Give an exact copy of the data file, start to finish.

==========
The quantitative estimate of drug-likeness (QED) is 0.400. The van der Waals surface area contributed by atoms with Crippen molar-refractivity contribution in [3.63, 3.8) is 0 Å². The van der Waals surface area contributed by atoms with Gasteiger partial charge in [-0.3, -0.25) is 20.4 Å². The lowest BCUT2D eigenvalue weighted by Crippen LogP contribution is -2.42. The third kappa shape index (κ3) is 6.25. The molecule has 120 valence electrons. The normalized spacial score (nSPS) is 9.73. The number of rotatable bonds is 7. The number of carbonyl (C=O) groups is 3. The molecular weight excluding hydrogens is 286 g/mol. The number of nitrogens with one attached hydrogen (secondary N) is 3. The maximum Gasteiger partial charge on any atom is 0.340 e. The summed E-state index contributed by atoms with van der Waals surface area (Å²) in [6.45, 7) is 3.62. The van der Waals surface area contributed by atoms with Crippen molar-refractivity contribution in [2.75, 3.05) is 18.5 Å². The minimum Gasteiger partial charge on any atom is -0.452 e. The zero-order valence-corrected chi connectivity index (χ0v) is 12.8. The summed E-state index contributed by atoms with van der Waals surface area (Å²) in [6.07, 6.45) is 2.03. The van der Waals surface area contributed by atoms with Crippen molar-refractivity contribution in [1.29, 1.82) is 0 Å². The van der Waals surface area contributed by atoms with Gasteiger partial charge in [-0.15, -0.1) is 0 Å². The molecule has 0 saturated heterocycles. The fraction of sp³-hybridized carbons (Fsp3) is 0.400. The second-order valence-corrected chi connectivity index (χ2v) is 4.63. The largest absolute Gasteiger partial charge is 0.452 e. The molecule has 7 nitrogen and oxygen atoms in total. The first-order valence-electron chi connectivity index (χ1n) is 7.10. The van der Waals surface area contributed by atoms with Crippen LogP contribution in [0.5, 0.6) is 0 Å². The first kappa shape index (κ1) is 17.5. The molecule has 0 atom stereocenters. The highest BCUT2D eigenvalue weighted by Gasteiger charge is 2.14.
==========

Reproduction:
The quantitative estimate of drug-likeness (QED) is 0.400. The van der Waals surface area contributed by atoms with Crippen molar-refractivity contribution in [3.63, 3.8) is 0 Å². The van der Waals surface area contributed by atoms with Gasteiger partial charge in [-0.3, -0.25) is 20.4 Å². The lowest BCUT2D eigenvalue weighted by Crippen LogP contribution is -2.42. The third kappa shape index (κ3) is 6.25. The molecule has 120 valence electrons. The normalized spacial score (nSPS) is 9.73. The number of rotatable bonds is 7. The number of carbonyl (C=O) groups is 3. The molecular weight excluding hydrogens is 286 g/mol. The number of nitrogens with one attached hydrogen (secondary N) is 3. The maximum Gasteiger partial charge on any atom is 0.340 e. The summed E-state index contributed by atoms with van der Waals surface area (Å²) in [6.45, 7) is 3.62. The van der Waals surface area contributed by atoms with Crippen molar-refractivity contribution in [2.75, 3.05) is 18.5 Å². The minimum Gasteiger partial charge on any atom is -0.452 e. The zero-order valence-corrected chi connectivity index (χ0v) is 12.8. The summed E-state index contributed by atoms with van der Waals surface area (Å²) in [6.07, 6.45) is 2.03. The van der Waals surface area contributed by atoms with Crippen molar-refractivity contribution in [1.29, 1.82) is 0 Å². The van der Waals surface area contributed by atoms with Gasteiger partial charge in [-0.15, -0.1) is 0 Å². The molecule has 0 saturated heterocycles. The fraction of sp³-hybridized carbons (Fsp3) is 0.400. The second-order valence-corrected chi connectivity index (χ2v) is 4.63. The largest absolute Gasteiger partial charge is 0.452 e. The molecule has 7 nitrogen and oxygen atoms in total. The first-order valence-electron chi connectivity index (χ1n) is 7.10. The van der Waals surface area contributed by atoms with Crippen LogP contribution in [0.5, 0.6) is 0 Å². The first kappa shape index (κ1) is 17.5. The molecule has 0 atom stereocenters. The highest BCUT2D eigenvalue weighted by Gasteiger charge is 2.14.